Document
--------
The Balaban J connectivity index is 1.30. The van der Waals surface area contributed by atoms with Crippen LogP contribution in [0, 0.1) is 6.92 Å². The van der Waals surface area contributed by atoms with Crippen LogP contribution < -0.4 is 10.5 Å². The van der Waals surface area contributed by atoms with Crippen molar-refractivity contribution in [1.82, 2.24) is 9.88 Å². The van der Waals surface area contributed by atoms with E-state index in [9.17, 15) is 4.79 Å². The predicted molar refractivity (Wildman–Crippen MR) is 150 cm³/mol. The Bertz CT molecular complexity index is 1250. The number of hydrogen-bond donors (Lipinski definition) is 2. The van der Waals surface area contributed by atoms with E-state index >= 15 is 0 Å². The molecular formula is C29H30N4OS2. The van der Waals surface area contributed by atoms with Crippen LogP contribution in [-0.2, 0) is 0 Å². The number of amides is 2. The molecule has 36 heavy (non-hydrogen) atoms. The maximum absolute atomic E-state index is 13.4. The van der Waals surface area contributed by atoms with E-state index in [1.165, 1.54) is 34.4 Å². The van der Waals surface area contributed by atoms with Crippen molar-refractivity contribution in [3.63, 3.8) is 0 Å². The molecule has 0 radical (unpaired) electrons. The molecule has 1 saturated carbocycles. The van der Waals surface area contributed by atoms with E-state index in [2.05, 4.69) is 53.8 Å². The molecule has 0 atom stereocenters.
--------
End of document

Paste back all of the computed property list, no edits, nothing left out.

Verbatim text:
The Balaban J connectivity index is 1.30. The van der Waals surface area contributed by atoms with Crippen LogP contribution in [0, 0.1) is 6.92 Å². The van der Waals surface area contributed by atoms with Crippen LogP contribution < -0.4 is 10.5 Å². The van der Waals surface area contributed by atoms with Crippen molar-refractivity contribution in [1.82, 2.24) is 9.88 Å². The van der Waals surface area contributed by atoms with E-state index in [9.17, 15) is 4.79 Å². The predicted molar refractivity (Wildman–Crippen MR) is 150 cm³/mol. The Bertz CT molecular complexity index is 1250. The number of hydrogen-bond donors (Lipinski definition) is 2. The van der Waals surface area contributed by atoms with E-state index >= 15 is 0 Å². The molecular formula is C29H30N4OS2. The van der Waals surface area contributed by atoms with Crippen LogP contribution in [-0.2, 0) is 0 Å². The number of amides is 2. The molecule has 36 heavy (non-hydrogen) atoms. The maximum absolute atomic E-state index is 13.4. The van der Waals surface area contributed by atoms with E-state index in [1.165, 1.54) is 34.4 Å². The van der Waals surface area contributed by atoms with Crippen molar-refractivity contribution in [3.63, 3.8) is 0 Å². The molecule has 0 radical (unpaired) electrons. The molecule has 1 saturated carbocycles. The van der Waals surface area contributed by atoms with E-state index in [2.05, 4.69) is 53.8 Å². The molecule has 0 atom stereocenters.